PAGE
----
Los Angeles County Employees Retirement Association, Pasadena, Calif., committed up to about $220 million to two alternative investment funds, the $65.5 billion pension fund reported.
In closed session Wednesday, the board committed up to €100 million ($119.1 million) to Antin Mid Cap Fund I, a real assets fund focusing on middle-market opportunistic infrastructure investments mostly in Europe with some investments in North America. The fund is managed by Antin Infrastructure Partners.
LACERA also committed up to $100 million to Excellere Capital Fund IV, a lower middle-market buyout fund investing in U.S. health-care companies managed by Excellere Partners.
Separately, LACERA's board Wednesday approved 10-year and 20-year capital market expectations by its general investment consultant Meketa Investment Group as part of its strategic asset allocation review. The board could review various strategic asset allocation and policy benchmarks alternatives as early as its April meeting, a timeline shows.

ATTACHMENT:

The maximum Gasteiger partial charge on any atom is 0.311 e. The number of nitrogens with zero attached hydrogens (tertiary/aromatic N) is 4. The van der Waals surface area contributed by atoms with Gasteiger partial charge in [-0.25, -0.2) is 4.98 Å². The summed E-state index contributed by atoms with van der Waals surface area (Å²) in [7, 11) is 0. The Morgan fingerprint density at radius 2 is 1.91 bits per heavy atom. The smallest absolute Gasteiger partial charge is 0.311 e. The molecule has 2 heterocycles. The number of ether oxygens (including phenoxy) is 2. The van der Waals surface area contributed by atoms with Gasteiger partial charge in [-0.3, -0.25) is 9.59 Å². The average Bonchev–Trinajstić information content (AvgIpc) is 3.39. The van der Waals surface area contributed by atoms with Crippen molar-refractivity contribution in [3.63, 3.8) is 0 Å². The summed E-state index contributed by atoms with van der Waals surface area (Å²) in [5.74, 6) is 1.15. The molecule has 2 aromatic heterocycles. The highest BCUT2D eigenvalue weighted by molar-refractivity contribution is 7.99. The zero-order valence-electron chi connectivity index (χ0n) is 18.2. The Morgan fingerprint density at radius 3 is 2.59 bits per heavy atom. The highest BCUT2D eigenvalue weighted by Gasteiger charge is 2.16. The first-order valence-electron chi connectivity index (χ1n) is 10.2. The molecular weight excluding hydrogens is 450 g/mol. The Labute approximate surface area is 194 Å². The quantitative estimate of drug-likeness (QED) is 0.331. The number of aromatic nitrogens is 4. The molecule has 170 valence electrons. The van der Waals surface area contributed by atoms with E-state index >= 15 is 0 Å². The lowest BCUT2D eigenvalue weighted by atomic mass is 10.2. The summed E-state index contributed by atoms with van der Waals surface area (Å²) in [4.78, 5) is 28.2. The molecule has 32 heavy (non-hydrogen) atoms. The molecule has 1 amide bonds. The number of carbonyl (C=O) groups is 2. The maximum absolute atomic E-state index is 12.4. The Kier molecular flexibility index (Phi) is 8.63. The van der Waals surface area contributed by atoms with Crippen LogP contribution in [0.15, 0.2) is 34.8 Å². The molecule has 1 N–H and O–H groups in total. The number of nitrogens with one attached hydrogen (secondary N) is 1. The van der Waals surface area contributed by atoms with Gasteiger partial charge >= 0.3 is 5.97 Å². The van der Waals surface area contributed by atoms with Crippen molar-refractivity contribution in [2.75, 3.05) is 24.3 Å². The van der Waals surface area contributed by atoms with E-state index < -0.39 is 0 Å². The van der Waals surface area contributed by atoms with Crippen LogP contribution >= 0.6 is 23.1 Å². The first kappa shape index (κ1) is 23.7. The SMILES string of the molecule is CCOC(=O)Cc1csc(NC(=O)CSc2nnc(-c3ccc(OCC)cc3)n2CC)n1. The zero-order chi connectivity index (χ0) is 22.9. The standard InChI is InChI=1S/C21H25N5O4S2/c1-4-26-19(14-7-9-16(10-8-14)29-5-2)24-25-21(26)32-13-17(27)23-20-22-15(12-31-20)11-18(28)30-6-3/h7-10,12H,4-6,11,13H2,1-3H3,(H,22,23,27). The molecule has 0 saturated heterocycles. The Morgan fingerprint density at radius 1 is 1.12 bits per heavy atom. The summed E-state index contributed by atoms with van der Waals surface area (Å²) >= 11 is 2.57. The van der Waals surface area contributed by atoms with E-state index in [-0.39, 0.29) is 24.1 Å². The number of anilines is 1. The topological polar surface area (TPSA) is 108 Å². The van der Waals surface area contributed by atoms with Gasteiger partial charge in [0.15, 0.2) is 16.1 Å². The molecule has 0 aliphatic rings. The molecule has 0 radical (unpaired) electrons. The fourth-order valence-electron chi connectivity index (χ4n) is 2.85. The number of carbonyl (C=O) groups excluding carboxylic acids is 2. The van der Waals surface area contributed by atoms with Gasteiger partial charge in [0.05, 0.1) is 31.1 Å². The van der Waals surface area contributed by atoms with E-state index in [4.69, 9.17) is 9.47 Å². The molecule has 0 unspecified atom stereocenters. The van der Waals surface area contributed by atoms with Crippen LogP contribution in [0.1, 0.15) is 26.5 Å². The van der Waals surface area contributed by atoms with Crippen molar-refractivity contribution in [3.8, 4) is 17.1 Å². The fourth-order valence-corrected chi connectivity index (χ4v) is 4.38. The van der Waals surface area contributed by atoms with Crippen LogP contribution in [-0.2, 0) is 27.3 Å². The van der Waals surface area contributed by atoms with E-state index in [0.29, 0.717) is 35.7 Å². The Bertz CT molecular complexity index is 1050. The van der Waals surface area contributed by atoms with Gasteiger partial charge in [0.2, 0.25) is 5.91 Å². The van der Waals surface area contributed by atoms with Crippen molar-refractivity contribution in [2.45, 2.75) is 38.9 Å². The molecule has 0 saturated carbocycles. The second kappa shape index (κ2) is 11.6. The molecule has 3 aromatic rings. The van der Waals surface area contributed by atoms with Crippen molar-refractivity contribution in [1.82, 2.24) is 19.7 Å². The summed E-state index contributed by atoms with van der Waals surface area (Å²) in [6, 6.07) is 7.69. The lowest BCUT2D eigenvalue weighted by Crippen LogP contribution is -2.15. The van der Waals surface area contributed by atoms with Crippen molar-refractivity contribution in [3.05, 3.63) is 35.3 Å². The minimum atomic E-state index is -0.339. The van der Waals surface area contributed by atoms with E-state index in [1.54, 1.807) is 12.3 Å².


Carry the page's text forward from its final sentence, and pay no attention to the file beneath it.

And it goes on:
In a report to the board, Meketa said that investors will have to take on more risk for the same return, a result of low interest rates as well as higher prices that could lead to lower returns for equities and private equity.
During Wednesday meeting, Steven P. McCourt, Meketa's managing principal and co-CEO, said his firm's asset allocation analysis takes climate change into account. He said that has become a common practice and that Meketa analyzes potential portfolio performance based on whether the world will warm more or less than expected. Portfolios perform worse in both cases, he said. Portfolios in higher warming scenarios perform worse due to added volatility and uncertainty from a warmer planet. Less warming shows lower returns on the assumption that significant public policy changes slowed global warming and those policy changes impact certain market sectors such as energy.
The board also authorized LACERA CIO Jonathan Grabel to rebalance among board-approved illiquid credit managers in certain situations. Three conditions must be satisfied before the CIO can rebalance the portfolio: The manager must be in good standing; the rebalancing needs to be within existing target ranges; and no new contract is required. Illiquid credit is currently below its target allocation by $400 million, and the CIO plans to initially increase the allocation of two existing separate account managers: Napier Park, which ran $477.1 million, and Magnetar, which managed $169.2 million, both as of Dec. 31.